I want to dwell a little on the lessons that have been learnt and why these projects are successful. That has something to do with the approach taken by the British Council. It understands the context in which it works and it has a deep knowledge of the countries so as to be able to support these initiatives. It also works with local partners. However, the most important part is that it takes a very holistic and systemic approach, and this experience reinforces what I have already said: that it is important to work at all the different levels of society if that work is to be effective and sustainable. It also tells us that the inclusion of men and boys in the change process is essential, and it is important to focus on the cultural, social and legal environment as well as on the social norms. We have to see this from end to end, starting with girls and going right through to old age. We cannot focus on particular sections of women; the focus has to be on girls, women and the elderly. The points that the noble Baroness, Lady Barker, made about the report to which the noble Baroness, Lady Greengross, contributed were very pertinent.
In my view, gender equality and women’s rights are key to addressing the unfinished business of the millennium development goals and accelerating global development beyond 2015. The post-2015 framework should retain a strong, stand-alone goal on gender equality and women’s empowerment, as has already been said by the noble Lord, Lord Loomba, and as recommended by the United Nations High-level Panel on the Post-2015 Development Agenda. It should also include gender-specific targets and indicators in the other goals. I believe that this framework should take a holistic view of gender inequalities, including education, economic empowerment, health, an end to violence, leadership and influence, participation in peace and security, and the contribution to environmental sustainability. The framework should also build on the lessons that have been learnt from the work that has already been done, because I do not think that enough emphasis is put on cross-learning. It is important that we learn from the projects which are already under way and look at how the lessons from them can be incorporated.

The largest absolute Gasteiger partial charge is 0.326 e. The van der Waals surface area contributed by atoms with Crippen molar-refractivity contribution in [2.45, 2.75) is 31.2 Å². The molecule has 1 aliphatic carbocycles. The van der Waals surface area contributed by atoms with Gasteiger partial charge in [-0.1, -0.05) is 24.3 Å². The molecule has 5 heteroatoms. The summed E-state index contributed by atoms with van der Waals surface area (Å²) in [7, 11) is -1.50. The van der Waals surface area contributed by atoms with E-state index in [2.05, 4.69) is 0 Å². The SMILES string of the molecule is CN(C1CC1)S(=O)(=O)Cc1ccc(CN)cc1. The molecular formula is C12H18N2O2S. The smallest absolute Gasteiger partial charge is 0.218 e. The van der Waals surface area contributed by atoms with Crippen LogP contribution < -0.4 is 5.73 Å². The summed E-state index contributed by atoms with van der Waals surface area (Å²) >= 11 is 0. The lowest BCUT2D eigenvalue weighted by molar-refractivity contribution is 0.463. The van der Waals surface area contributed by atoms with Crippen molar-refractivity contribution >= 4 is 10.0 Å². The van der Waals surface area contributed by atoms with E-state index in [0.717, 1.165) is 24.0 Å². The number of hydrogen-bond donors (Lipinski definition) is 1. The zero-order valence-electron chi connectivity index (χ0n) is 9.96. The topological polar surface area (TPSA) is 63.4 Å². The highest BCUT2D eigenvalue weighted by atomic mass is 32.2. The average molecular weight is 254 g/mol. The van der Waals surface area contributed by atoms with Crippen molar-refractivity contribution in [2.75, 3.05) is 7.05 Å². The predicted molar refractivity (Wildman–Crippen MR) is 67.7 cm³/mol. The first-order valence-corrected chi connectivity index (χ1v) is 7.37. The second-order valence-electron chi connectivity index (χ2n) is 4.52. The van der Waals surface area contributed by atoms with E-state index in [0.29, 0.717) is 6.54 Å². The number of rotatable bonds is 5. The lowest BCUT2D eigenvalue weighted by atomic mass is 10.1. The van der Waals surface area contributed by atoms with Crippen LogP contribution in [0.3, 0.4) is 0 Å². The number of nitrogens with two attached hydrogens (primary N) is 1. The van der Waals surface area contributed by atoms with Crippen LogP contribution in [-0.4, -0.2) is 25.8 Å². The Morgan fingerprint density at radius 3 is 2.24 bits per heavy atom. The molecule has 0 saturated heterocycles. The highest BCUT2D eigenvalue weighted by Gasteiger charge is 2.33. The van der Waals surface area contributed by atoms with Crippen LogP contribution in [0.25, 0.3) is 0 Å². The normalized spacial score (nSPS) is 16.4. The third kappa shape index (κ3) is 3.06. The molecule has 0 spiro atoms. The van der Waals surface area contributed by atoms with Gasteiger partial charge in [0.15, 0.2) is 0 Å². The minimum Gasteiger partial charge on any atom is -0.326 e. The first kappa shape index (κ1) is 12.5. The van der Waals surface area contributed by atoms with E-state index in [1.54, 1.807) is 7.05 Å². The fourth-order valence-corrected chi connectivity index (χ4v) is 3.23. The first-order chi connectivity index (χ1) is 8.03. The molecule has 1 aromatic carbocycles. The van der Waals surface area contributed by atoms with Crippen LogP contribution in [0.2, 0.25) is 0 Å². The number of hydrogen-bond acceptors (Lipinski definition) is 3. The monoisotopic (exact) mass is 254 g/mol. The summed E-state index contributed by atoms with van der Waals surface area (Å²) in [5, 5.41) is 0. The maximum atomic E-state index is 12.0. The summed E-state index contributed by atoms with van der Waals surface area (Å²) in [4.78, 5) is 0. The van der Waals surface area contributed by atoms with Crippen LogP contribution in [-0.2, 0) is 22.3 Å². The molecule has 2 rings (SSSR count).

This is a golden opportunity to finish the unfinished agenda, to accelerate inclusiveness and equality, and to make development truly sustainable. It is a unique opportunity to build on the achievements of the millennium development goals and to address the dimensions which are lagging behind, by learning from the experiences of those working on the ground. I consider that to be very important. I cannot emphasise enough—and not because I have a close knowledge of it—the work and projects carried out by the British Council with the support of DfID. There is some real learning to be had there.
I finish by saying that it would be very helpful to hear from the Minister what the Government’s approach is likely to be in the coming months. Will they be urging a more holistic and systemic approach to empowerment and encouraging people to build on the learning that we have had to date?